Table of Contents
- The Early Years 1887-1897
- Rowing Success 1897-1907
- The Intervention of War 1907-1917
- The New Boatshed 1917-1927
- Through to WWII 1927-1939
- Post War Rowing 1945-1957
- More Success and a New Boatshed 1957-1967
- Changing Times 1967-1977
- The End of the First Century 1977-1987
- Fremantle Ladies Rowing Club
- Boatmen and Builders
- Transport to Regattas
- Amateur Rowing Association of Western Australia
- East Fremantle Town Council
- School Rowing
1. The Early Years 1887-1897
Chapter One page 1 2
The original rules of the club contained two interesting items. Firstly the entrance fee for Membership was one half guinea with the Annual Subscription one guinea payable six monthly in advance. Secondly the Club Colours were described "White guernsey trimmed with Cambridge blue, a peaked cap and flannel coat of Cambridge blue and white knickers".
With regard to the colours chosen it is recorded that the Swan River Rowing Club had been formed in Perth shortly before the Fremantle Club was formed and they had chosen as their colours the English Oxford University colours of navy blue. It must have been seen appropriate at that time to use the colours of the other participant in the quite famous annual Oxford and Cambridge Boat Race.
It is interesting to note at this point that Yacht Clubs existing around the mid 1880's generally included in their Regatta Programmes a Gig Race and it is reputed that the Swan River Rowing Club was formed by Con. Glasson following one of these such races held in November 1886. Also it is fairly safe to presume that Douglas Gawler when he won that Gig Race on 9th November 1886 received the spark which led to his initiating the movement to form the Fremantle Club in 1887.
From the records available of the earliest members there is no doubt that A.G Fyson was probably one of the first active rowers. He had come from South Australia where he had been one of the founders of the Adelaide Rowing Club.
The Fremantle crew that raced against Perth Crews in the first Regattas was A.G. Fyson (Str), W. Beisley (3), J. Hossack (2) and F.A. Trigg (Bow). It was not long however, after the Club was founded that Harry Adams, Harry Blinco and Ernest Fordham became members and were very prominent with A.G. Fyson in four oared rowing. They were the Club's Senior Four oared crew and a very strong combination.
From left: J Fyson, H Adams, H Blinco, E Fordham, T Blinco (Cox)
Amongst other members of 1887-1888 were Bennett Tom and Ted Blinco, R. Fairbairn, Len Harry and Jab Hicks, Fred Hollis, Jack Prince, F. Russell, E.A. Williams, J. and W. Willis, D.C. Wood and G. Wriford.
In all the 1888 Annual General Meeting recorded 95 Members. During this early period the Club Coaches were experienced oarsman in D.G. Gawler and W.F. Evans. The results of their coaching are revealed in the report that at the first inter club Regatta held in Fremantle. The local crews were successful in all except one of their races.
The first boat acquired by the Club was a pair oared or double sculling outrigger built by J.C. Butson of Fremantle and was placed on view at the establishment of Douglas and Co. of High Street and was described in the Press of the day as "It. has been built of Sydney cedar of the very best quality imported by Mr. R. Honey for the builder." The following are the dimensions - length 26 feet 3 inches beam 2ft. 6ins. Outriggers 16 ins. Slide lines 16 ins. All the fastenings have been made of copper, riveted every two inches. The timbers are of very best hickory and the inside fittings have been made of Chan and Kauri Pine handsomely polished and well finished. The iron outriggers have been painted Cambridge blue, the colours of the Club, and the craft is fitted with one pair of oars and two pairs of sculls. These are also the work of Mr. Butson who has finished the work in a satisfactory manner and equal to anything imported into the Colony.''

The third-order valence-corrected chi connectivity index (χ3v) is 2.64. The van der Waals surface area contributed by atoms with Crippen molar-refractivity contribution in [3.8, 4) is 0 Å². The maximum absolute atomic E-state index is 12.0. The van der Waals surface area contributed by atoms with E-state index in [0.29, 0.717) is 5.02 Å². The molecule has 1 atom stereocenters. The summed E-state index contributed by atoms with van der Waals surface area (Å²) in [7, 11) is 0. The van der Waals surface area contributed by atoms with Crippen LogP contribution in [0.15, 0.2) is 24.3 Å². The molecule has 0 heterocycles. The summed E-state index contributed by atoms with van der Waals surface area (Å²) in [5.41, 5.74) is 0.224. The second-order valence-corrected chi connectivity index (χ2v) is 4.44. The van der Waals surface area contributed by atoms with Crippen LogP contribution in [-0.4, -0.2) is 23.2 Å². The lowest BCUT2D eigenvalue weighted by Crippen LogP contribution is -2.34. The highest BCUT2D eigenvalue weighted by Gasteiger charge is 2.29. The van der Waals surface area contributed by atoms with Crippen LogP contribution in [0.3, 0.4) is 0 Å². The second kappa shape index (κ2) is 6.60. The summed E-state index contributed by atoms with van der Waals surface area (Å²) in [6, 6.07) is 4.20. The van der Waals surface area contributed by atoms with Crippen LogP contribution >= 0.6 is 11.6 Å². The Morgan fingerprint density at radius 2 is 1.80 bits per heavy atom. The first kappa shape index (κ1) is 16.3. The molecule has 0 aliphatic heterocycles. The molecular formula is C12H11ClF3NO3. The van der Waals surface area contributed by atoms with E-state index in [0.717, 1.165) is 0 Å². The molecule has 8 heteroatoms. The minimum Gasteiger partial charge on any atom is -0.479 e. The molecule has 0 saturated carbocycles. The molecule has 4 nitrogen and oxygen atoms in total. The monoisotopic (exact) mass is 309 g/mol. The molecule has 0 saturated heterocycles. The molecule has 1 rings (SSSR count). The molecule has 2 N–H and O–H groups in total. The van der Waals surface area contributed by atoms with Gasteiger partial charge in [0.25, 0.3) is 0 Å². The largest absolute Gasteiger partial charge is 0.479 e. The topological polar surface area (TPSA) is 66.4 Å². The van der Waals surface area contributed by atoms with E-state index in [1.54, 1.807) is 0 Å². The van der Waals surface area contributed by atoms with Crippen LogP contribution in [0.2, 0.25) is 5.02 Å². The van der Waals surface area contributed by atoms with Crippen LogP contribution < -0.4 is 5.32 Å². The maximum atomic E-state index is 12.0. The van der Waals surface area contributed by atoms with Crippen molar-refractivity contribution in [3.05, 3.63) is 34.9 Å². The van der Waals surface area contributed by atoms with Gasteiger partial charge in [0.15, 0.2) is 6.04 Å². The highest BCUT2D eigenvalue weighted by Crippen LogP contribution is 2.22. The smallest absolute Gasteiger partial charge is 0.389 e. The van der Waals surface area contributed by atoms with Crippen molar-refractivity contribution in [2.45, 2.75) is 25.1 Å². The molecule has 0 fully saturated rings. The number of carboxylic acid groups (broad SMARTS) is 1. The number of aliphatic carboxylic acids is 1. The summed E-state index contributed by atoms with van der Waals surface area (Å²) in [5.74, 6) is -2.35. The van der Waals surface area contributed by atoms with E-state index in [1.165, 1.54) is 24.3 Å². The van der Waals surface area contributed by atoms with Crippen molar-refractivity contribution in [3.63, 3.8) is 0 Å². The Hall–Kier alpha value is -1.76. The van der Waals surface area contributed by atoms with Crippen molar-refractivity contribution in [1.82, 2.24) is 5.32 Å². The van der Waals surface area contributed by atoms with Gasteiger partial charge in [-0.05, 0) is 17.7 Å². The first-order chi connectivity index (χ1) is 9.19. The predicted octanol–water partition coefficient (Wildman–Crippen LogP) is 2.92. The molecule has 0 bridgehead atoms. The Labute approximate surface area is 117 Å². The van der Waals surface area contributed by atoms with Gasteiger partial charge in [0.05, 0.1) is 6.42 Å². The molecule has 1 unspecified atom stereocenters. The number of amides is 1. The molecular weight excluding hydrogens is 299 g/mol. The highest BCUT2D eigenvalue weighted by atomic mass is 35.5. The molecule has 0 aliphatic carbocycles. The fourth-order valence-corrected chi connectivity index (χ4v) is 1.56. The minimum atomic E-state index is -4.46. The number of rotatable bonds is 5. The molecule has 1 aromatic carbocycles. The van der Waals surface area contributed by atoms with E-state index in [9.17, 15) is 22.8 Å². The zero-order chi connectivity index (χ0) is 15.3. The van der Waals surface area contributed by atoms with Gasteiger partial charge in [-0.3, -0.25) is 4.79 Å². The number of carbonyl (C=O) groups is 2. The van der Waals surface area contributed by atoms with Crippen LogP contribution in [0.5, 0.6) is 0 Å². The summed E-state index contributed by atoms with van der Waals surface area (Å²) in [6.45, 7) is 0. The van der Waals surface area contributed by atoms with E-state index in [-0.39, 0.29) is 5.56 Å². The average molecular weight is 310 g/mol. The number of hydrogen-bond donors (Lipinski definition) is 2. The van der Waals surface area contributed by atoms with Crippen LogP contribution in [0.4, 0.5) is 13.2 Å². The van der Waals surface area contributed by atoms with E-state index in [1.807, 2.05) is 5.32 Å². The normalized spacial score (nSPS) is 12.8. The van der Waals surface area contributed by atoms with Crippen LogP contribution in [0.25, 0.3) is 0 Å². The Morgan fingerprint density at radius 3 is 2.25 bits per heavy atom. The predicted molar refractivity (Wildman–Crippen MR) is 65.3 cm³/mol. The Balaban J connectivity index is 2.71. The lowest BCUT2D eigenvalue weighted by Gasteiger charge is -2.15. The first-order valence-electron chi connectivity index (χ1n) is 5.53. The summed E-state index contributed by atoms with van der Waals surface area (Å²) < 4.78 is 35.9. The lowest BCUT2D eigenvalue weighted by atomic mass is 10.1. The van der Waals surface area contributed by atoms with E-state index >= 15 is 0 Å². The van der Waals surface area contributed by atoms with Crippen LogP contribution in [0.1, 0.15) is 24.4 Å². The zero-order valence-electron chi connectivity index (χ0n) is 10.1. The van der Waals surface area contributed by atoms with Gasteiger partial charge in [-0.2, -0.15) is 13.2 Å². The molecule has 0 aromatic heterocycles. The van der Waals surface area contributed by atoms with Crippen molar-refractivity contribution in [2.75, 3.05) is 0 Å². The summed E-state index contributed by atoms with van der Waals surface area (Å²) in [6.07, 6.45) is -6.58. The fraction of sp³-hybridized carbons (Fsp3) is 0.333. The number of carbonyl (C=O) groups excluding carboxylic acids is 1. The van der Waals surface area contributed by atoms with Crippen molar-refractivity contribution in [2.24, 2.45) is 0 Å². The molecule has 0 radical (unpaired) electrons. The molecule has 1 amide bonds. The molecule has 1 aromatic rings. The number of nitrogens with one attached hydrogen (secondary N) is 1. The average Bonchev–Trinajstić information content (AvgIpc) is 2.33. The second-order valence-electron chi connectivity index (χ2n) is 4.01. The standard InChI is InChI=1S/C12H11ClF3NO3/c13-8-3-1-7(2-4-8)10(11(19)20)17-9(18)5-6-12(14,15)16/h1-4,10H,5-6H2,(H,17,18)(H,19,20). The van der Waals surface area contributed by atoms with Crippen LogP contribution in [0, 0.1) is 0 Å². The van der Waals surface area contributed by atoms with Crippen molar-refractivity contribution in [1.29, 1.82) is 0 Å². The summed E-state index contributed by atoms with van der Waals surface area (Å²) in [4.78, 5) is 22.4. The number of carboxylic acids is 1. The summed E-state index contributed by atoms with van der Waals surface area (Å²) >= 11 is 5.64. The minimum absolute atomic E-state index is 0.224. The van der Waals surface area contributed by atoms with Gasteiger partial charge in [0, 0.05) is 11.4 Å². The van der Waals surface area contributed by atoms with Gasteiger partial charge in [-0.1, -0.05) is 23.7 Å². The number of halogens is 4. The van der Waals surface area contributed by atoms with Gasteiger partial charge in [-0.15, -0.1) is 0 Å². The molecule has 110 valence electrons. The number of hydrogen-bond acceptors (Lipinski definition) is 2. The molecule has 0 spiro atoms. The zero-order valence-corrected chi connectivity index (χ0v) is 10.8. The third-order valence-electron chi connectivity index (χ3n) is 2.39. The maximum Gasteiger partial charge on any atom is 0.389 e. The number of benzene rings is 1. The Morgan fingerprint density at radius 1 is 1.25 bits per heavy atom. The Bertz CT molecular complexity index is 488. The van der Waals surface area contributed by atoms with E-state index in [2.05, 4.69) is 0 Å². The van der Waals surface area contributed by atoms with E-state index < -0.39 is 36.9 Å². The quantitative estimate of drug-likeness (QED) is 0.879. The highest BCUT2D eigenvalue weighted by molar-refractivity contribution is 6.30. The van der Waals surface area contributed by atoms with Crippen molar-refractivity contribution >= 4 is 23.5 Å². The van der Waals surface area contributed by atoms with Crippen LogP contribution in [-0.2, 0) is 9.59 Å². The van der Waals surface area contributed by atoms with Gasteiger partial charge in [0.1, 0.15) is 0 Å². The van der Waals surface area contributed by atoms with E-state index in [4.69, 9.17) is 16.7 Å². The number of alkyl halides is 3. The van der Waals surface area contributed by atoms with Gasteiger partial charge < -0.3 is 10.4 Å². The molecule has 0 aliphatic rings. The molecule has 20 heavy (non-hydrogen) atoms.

The first craft was followed immediately by two inrigger stagger seat fours; one was built by J.C. Butson and the other by Sam Lawrence of Riverside, Mill Street, Perth.
In the early days of the Club, as also in the Colony, maiden oarsmen, including scullers rowed their races on fixed seats inrigger boats. The junior class used similar boats but sliding seats, whilst the Seniors indulged in an outrigger with sliding seats but heavier than the boats used in 1920s, 1930s and on.
The Senior and Championship Sculls were always rowed in pair oared boats rigged for sculling. The same boats were fitted and used for double sculling events, a class that was very popular in the early 1890's. Sliding seats were an American invention and were first used by an American crew in 1871. being adopted in boat construction in Australia in 1874.
The first recorded eight oared boat was launched in 1819 and the first appearance of an eight in Australia was in 1875 when the Civil Service Club Victoria imported such a boat from England. Actually the first eight oared boat built in Australia was in 1869 by James Edwards of Melbourne, it did not have sliding seats and was never launched.
The first eight oared boat in Western Australia appeared in 1901 and the first eight oared boat in the Fremantle Rowing Club as recorded elsewhere in this history was in 1906 when the "Fleur de lis" was purchased from Ormond College, Melbourne University and renamed "Frank Shaw".
The first eight oared boat built solely in Western Australia was built by William Ninham in Victoria Park and was delivered to the Fremantle Rowing Club on 20th March 1939 at a cost of 119 pounds. The boat was used extensively by school boys. service crews, club crews and a Kings Cup Crew until it was finally dismantled at the end of August 1961.